A. Share of Voice
SOV calculates your company’s slice of your industry’s social media pie. This metric concerns brand mentions, so it incorporates content authored by you and your competitors, along with content by the general public. To calculate your SOV, take the quotient of your brand’s total mentions over the total mentions of all the brands in your industry.
Browsing your general SOV across social channels can be a good way to get a sense how you’re stacking up against competitor groups. For even more telling results, partition your SOV by network to review missed opportunities on a site-by-site basis. As an example, you might have a 20% SOV in general, but only 5% on YouTube, which would mean you need to step up your video game.
To monitor your SOV, consider paid solutions such as Radian6Spiral16, or Scoutlabs, or get started with SocialMention, which is free.
B. Influence
Influence is essentially the PageRank of the social media world, and it serves as an important statistic, especially in the context of the bottom line. Measured for both users and brands, Influence quantifies the extent to which an entity’s shared content can affect the behavior of other users.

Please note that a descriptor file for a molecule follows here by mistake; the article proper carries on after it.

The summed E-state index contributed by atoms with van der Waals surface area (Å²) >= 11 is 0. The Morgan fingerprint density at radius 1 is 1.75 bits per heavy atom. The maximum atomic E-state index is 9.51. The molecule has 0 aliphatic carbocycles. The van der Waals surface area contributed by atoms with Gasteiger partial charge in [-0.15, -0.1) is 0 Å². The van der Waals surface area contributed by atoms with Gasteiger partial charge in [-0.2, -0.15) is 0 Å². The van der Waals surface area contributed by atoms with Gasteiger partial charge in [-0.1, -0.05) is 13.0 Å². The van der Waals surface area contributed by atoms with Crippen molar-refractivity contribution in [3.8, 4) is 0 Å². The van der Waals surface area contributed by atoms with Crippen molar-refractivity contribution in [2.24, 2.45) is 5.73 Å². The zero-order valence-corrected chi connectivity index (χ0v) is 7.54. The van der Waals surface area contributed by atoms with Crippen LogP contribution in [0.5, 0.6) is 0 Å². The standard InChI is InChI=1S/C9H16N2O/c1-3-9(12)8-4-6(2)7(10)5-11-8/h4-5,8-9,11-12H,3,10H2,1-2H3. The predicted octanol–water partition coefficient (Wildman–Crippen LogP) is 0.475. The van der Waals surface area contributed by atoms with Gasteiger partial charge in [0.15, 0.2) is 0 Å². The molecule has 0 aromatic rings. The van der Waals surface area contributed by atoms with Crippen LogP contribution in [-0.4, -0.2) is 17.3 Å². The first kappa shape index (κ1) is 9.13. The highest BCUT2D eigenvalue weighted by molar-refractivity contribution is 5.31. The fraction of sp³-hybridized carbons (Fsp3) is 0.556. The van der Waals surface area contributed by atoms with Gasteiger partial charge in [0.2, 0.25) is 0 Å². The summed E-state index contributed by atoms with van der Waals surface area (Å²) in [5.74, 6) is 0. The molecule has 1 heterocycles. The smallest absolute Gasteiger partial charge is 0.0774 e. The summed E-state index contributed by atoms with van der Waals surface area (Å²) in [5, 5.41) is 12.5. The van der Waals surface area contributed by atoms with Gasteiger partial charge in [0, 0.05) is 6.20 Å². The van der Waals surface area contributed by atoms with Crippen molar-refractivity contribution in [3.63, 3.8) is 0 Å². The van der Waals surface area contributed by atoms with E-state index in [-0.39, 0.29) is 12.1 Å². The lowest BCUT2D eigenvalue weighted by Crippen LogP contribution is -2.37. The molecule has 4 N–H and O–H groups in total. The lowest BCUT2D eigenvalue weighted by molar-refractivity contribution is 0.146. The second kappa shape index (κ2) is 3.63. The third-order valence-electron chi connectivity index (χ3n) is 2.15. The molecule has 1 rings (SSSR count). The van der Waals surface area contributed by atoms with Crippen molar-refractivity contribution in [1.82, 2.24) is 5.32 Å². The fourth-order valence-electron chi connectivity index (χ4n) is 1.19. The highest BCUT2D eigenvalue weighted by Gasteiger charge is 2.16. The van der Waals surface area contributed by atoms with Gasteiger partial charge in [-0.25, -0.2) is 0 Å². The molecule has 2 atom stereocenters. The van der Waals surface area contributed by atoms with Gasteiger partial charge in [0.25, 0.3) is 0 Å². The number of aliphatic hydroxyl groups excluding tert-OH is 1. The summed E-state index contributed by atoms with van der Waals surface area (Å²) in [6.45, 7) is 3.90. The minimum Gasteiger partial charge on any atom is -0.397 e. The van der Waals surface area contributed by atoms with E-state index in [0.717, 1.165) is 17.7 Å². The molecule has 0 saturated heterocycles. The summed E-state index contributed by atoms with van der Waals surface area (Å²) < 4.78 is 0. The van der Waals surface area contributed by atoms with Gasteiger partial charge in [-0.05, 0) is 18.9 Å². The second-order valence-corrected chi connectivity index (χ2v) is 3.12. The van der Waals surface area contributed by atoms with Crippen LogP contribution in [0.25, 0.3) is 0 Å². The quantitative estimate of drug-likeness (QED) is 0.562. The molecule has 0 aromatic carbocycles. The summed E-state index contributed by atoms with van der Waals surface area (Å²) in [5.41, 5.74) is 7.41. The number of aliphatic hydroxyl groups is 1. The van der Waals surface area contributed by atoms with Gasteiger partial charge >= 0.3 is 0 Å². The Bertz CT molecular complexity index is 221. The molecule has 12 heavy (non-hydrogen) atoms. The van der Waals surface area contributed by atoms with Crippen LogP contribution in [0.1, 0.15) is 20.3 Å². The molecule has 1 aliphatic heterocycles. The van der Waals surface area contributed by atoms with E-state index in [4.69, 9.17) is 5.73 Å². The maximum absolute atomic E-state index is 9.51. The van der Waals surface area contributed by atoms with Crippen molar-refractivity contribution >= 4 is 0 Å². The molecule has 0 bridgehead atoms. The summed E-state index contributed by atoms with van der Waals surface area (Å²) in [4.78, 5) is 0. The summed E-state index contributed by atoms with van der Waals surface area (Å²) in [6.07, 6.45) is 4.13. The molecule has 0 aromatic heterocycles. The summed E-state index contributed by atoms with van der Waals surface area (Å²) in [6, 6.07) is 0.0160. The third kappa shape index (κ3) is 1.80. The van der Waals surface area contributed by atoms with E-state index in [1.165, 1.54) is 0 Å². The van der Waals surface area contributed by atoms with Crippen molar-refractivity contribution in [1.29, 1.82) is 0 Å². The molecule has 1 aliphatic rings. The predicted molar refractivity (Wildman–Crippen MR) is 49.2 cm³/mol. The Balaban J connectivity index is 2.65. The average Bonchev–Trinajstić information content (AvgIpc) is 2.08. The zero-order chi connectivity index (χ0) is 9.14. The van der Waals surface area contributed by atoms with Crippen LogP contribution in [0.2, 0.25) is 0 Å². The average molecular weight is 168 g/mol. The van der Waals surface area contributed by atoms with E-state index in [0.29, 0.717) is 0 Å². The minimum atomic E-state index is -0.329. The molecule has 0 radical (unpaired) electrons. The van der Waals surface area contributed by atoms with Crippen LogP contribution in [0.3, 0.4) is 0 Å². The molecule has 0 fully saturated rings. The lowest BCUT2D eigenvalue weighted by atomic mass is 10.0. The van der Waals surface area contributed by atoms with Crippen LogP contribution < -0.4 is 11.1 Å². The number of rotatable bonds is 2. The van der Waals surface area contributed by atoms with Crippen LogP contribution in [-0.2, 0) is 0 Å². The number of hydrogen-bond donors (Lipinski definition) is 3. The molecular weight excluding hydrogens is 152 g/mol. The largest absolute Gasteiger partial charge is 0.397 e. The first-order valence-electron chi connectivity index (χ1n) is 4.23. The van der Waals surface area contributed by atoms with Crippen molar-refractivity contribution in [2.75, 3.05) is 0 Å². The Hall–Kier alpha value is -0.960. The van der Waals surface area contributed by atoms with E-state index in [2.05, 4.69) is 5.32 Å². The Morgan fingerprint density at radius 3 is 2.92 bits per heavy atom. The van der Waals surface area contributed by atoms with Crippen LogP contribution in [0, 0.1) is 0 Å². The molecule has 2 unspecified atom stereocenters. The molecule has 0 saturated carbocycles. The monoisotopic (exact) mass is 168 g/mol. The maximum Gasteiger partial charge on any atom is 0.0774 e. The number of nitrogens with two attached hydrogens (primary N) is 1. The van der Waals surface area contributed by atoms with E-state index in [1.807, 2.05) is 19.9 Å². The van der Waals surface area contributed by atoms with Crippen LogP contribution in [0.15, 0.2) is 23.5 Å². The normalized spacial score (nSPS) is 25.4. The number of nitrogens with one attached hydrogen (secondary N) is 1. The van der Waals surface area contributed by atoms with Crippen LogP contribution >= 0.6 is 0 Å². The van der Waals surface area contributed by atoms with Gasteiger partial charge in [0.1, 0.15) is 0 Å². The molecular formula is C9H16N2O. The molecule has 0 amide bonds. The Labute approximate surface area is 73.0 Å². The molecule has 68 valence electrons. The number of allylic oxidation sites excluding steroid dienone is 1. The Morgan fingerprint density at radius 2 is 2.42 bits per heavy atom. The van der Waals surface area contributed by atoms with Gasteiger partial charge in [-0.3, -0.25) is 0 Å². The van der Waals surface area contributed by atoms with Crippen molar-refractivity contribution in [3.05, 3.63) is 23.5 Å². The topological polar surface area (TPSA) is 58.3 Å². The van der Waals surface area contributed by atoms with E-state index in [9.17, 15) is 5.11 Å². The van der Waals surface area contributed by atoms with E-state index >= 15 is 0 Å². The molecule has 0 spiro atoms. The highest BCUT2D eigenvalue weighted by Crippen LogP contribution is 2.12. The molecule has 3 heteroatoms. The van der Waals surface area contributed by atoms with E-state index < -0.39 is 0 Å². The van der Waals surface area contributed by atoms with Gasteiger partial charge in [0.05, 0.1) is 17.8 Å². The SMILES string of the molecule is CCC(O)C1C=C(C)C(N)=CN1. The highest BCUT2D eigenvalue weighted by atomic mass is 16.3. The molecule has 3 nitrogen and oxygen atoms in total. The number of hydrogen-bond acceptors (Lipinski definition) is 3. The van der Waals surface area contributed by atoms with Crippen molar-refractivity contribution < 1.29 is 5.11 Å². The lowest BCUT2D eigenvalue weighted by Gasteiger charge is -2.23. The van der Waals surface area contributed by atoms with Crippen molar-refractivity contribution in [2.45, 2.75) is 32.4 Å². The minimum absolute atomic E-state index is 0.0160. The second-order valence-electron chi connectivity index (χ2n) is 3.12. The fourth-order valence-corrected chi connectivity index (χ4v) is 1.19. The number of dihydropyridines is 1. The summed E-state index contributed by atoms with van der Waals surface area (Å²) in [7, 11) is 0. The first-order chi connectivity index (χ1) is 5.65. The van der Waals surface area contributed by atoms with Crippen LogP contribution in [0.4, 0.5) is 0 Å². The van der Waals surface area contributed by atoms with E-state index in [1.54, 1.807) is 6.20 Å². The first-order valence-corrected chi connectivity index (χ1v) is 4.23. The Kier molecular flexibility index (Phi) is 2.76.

There are a couple major players in the Influence world, each of which measures things a bit differently. Compare yourself and your brand with competitors on KredKlout, and PeerIndex to see what insights can be gained.
Other potential metrics in the Influence vein include community sentiment (are your fans and followers happy? sad? neutral?), community size, and level of engagement.

5. Invest in PPC Remarketing

Remarketing — or as I like to call it, legal stalking — is one of Google AdWords’ coolest innovations to date, but a lot of marketers forget to incorporate it into their social media strategies. In case you are unfamiliar, remarketing is a way to reach out to users that have previously visited your website using visual ads on the Google Display Network. This is accomplished by embedding Google’s Remarketing tag on the pages of your site; you can have one general tag for your whole site, or correlate specific ads with specific pages — so people who visit your digital camera page can see more ads about digital cameras, for example, rather than ads cover all of your products.
Since Facebook applications are just iFrames (i.e., external pages coded and designed by you), these can also be used to house Remarketing code, allowing you to turn visitors to your Facebook page into visitors to your site.
Google AdWords offers a host of its own metrics; you can try out different Remarketing lists with different apps and demographics, and compare your results and conversions to shape your strategy moving forward.